Partitioning in Kafka Example

DefaultPartitioner is good enough for most cases for sending messages to each partition on a round robin basis to balance out the load. But if you want to control which partition your messages are sent to you need to implement a custom partitioner instead. For this example, let’s assume that we have a retail site that consumers can use to order products anywhere in the world. Based on usage, we know that most consumers are in either the United States or India. We want to partition our application to send orders from the US or India to their own respective consumers, while orders from anywhere else will go to a third consumer.

To start, we’ll create a CountryPartitioner that implements the org.apache.kafka.clients.producer.Partitioner interface. We must implement the following methods:

  1. Kafka will call configure() when we initialize the Partitioner class, with a Map of configuration properties. This method initializes functions specific to the application’s business logic, such as connecting to a database. In this case we want a fairly generic partitioner that takes countryName as a property. We can then use configProperties.put("partitions.0","USA")to map the flow of messages to partitions. In the future we can use this format to change which countries get their own partition.
  2. The Producer API calls partition() once for every message. In this case we’ll use it to read the message and parse the name of the country from the message. If the name of the country is in the countryToPartitionMap, it will return partitionId stored in the Map. If not, it will hash the value of the country and use it to calculate which partition it should go to.
  3. We call close() to shut down the partitioner. Using this method ensures that any resources acquired during initialization are cleaned up during shutdown.

Note that when Kafka calls configure(), the Kafka producer will pass all the properties that we’ve configured for the producer to the Partitioner class. It is essential that we read only those properties that start with partitions., parse them to get the partitionId, and store the ID in countryToPartitionMap.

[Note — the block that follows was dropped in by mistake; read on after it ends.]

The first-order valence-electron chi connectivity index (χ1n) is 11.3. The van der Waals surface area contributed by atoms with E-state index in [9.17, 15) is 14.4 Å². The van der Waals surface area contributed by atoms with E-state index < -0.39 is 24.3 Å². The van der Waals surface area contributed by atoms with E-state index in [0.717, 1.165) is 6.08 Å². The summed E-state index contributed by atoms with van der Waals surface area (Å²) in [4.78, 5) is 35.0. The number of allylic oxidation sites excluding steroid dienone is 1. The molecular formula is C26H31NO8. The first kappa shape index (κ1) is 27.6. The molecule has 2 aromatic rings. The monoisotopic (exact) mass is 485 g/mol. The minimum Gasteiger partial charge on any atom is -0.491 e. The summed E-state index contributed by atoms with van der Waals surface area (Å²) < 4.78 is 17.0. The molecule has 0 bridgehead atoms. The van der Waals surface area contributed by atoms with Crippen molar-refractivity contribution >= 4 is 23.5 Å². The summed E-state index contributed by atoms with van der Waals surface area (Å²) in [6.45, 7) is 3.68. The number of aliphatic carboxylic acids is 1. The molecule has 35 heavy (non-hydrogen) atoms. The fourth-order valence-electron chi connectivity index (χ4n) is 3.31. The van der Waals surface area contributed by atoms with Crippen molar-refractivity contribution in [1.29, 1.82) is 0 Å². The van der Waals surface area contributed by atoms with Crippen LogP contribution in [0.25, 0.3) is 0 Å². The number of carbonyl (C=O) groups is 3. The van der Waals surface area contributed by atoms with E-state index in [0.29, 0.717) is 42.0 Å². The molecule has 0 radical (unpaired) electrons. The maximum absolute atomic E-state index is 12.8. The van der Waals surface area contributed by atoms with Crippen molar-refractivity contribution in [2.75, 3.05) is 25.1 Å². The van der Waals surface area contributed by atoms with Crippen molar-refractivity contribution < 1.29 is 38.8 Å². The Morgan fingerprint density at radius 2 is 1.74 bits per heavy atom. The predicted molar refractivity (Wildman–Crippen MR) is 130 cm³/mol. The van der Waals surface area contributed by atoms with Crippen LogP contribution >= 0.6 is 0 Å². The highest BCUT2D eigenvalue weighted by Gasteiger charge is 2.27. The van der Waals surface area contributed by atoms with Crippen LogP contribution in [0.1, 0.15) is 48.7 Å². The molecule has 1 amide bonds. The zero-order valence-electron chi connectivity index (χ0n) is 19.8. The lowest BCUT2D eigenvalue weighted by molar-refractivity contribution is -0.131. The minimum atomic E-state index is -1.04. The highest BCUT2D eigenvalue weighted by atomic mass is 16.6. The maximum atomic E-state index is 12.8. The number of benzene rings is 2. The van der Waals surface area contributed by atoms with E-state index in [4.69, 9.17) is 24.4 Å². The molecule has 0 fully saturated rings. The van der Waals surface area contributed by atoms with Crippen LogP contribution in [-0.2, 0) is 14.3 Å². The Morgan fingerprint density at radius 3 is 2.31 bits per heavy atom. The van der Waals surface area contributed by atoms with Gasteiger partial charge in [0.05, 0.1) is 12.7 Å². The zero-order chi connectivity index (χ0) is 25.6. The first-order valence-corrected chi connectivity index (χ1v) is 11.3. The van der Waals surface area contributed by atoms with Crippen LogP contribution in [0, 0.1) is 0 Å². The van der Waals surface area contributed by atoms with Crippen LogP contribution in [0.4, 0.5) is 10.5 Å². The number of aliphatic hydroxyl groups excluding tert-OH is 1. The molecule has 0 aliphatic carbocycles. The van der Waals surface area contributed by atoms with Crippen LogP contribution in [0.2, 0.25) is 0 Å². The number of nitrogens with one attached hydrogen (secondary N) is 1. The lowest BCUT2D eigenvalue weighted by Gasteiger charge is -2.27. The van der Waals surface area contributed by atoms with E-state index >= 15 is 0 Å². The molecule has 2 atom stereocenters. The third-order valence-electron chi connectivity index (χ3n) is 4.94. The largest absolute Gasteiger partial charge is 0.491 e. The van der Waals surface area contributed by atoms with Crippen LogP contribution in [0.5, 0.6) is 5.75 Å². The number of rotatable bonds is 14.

Below is our custom implementation of the Partitioner interface.

import org.apache.kafka.clients.producer.Partitioner;
import org.apache.kafka.common.Cluster;
import java.util.HashMap;
import java.util.List;
import java.util.Map;

public class CountryPartitioner implements Partitioner {
    private static Map<String,Integer> countryToPartitionMap;

    // This method will gets called at the start, you should use it to do one time startup activity
    public void configure(Map<String, ?> configs) {
        System.out.println("Inside CountryPartitioner.configure " + configs);
        countryToPartitionMap = new HashMap<String, Integer>();
        for(Map.Entry<String,?> entry: configs.entrySet()){
            if(entry.getKey().startsWith("partitions.")){
                String keyName = entry.getKey();
                String value = (String)entry.getValue();
                System.out.println( keyName.substring(11));
                int paritionId = Integer.parseInt(keyName.substring(11));
                countryToPartitionMap.put(value,paritionId);
            }
        }
    }

    //This method will get called once for each message
    public int partition(String topic, Object key, byte[] keyBytes, Object value, byte[] valueBytes,
                         Cluster cluster) {
        List partitions = cluster.availablePartitionsForTopic(topic);
        String valueStr = (String)value;
        String countryName = ((String) value).split(":")[0];
        if(countryToPartitionMap.containsKey(countryName)){
            //If the country is mapped to particular partition return it
            return countryToPartitionMap.get(countryName);
        }else {
            //If no country is mapped to particular partition distribute between remaining partitions
            int noOfPartitions = cluster.topics().size();
            return  value.hashCode()%noOfPartitions + countryToPartitionMap.size() ;
        }
    }

    // This method will get called at the end and gives your partitioner class chance to cleanup
    public void close() {}
}

 

The Producer class in Listing 2 (below) is very similar to our simple producer from Kafka Producer And Consumer Example, with two changes: